### How To - Determinants of Matrices

The

There are three basic cases for matrices, dimensions

Results for the three exercises will be posted at the end.

In the case of matrix

For example

**determinant**of a matrix is very useful and commonly asked for in exams. With it, you can determine if a matrix is invertible (thus find the inverse for sure, without wasting tons of precious time in an exam) and it's a sure way to get points even if you are pretty hopeless and just want to passThere are three basic cases for matrices, dimensions

**2x2**,**3x3**and dimensions**3<**.Results for the three exercises will be posted at the end.

**Tipp**: a matrix can only be inverted if the determinant**does not**equal**0**!In the case of matrix

**A**(2x2) the main- minus minor-diagonal formula applies; with upper left times lower right, minus upper right times lower left.For example

**B**(3x3) it becomes more complicated. We can apply the**rule of Sarrus**(Wikipedia). For that, we replicate the first two columns to the right side. Now we create the main and minor diagonals, as seen in the picture below:
After this, we subtract the sum of the minors from the sum of the main diagonals and receive the determinant :)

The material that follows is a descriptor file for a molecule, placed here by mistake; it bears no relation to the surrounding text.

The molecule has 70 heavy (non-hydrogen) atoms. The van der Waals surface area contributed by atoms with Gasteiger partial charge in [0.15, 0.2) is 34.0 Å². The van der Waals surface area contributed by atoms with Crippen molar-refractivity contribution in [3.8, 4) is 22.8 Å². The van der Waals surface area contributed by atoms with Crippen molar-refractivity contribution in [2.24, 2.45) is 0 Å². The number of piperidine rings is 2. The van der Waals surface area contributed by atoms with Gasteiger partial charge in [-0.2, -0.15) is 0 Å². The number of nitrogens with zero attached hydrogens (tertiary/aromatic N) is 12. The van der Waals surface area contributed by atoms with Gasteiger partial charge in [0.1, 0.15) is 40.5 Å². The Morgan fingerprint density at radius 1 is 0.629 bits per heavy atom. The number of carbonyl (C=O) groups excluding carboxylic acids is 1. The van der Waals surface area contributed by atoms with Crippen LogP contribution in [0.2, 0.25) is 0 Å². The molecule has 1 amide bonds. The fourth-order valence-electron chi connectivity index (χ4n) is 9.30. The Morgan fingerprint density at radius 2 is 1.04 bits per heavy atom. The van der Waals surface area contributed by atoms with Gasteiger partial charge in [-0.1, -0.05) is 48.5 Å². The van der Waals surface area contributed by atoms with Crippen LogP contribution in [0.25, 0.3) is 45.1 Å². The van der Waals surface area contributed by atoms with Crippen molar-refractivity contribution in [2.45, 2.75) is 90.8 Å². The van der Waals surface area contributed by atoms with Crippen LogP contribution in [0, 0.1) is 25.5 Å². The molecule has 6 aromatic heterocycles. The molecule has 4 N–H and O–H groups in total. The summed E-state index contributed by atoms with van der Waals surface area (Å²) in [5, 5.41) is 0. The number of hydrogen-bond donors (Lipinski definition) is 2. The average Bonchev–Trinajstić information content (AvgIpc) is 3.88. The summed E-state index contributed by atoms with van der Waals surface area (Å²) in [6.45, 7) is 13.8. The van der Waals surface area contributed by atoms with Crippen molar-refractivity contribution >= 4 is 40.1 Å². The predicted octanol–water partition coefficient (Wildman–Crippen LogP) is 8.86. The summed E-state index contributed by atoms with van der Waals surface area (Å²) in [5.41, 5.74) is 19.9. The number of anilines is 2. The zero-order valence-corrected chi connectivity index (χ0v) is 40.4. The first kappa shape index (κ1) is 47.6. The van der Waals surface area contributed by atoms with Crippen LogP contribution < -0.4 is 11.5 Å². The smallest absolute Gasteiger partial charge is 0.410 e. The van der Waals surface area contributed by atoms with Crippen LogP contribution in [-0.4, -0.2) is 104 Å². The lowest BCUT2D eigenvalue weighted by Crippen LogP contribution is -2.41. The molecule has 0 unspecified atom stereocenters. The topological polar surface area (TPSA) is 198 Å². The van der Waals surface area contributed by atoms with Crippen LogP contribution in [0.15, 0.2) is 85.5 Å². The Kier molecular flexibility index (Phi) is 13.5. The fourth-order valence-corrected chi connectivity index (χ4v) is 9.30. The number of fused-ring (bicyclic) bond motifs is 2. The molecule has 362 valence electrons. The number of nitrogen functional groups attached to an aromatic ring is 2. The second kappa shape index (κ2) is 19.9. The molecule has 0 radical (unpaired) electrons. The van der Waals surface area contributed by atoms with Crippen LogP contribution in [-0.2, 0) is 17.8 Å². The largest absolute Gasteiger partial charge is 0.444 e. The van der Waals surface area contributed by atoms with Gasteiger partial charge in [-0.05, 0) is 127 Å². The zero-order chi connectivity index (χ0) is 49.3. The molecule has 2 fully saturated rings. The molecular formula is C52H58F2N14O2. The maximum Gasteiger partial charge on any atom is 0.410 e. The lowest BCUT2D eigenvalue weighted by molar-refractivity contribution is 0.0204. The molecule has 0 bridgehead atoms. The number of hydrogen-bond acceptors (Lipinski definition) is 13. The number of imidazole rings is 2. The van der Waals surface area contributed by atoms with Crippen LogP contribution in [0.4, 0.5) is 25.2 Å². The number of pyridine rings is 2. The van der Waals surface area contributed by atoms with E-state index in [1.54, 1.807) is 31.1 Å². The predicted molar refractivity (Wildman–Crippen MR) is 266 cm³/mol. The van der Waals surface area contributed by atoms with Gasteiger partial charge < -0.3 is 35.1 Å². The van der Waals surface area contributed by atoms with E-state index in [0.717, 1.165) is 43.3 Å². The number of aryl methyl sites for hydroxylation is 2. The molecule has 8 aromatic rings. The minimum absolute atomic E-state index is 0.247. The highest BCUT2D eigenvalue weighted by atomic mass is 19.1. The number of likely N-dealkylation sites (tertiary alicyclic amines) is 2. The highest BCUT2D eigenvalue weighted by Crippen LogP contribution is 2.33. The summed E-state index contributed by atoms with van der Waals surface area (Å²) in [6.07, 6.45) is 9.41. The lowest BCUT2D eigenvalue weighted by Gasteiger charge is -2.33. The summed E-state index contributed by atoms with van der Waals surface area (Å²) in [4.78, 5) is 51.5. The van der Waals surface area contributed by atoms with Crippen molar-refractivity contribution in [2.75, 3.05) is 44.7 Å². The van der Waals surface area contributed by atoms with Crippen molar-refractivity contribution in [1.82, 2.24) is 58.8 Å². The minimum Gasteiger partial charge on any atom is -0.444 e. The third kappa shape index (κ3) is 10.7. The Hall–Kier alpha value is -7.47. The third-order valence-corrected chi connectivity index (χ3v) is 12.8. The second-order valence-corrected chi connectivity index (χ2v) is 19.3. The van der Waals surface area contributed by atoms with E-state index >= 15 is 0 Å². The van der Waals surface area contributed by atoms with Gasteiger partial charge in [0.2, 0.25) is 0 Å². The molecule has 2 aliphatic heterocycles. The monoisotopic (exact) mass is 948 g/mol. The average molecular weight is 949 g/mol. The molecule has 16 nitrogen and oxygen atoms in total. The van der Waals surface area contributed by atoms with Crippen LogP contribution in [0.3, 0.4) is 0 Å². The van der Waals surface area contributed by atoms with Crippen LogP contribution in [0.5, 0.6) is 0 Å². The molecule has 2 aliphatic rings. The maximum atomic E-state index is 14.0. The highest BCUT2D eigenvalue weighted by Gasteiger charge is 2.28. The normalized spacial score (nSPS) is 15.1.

Example

**C**is a lot more work, but usually asked for in exams as it is basically includes the rule of Sarrus.
Try to pick the

**column or row with the most zeros**or ones, in this case we of course choose the third row.
Starting with

**1. we cancel out the first column**, and create a 3x3 matrix out of the remaining 9 numbers.
Then we do the same with

**2. this time for the second column**and so on for 3. and 4.
We will be needing the determinants for each of these matrices and multiply them with the factor, which is the digit 1 to 4 of the third row.

The

**determinants which are multiplied with factor 0 can just be canceled out**- now you see why we picked the row with the most zeros :D
Solutions: det(A) = -7; det(B) = -5; det(C) = 60

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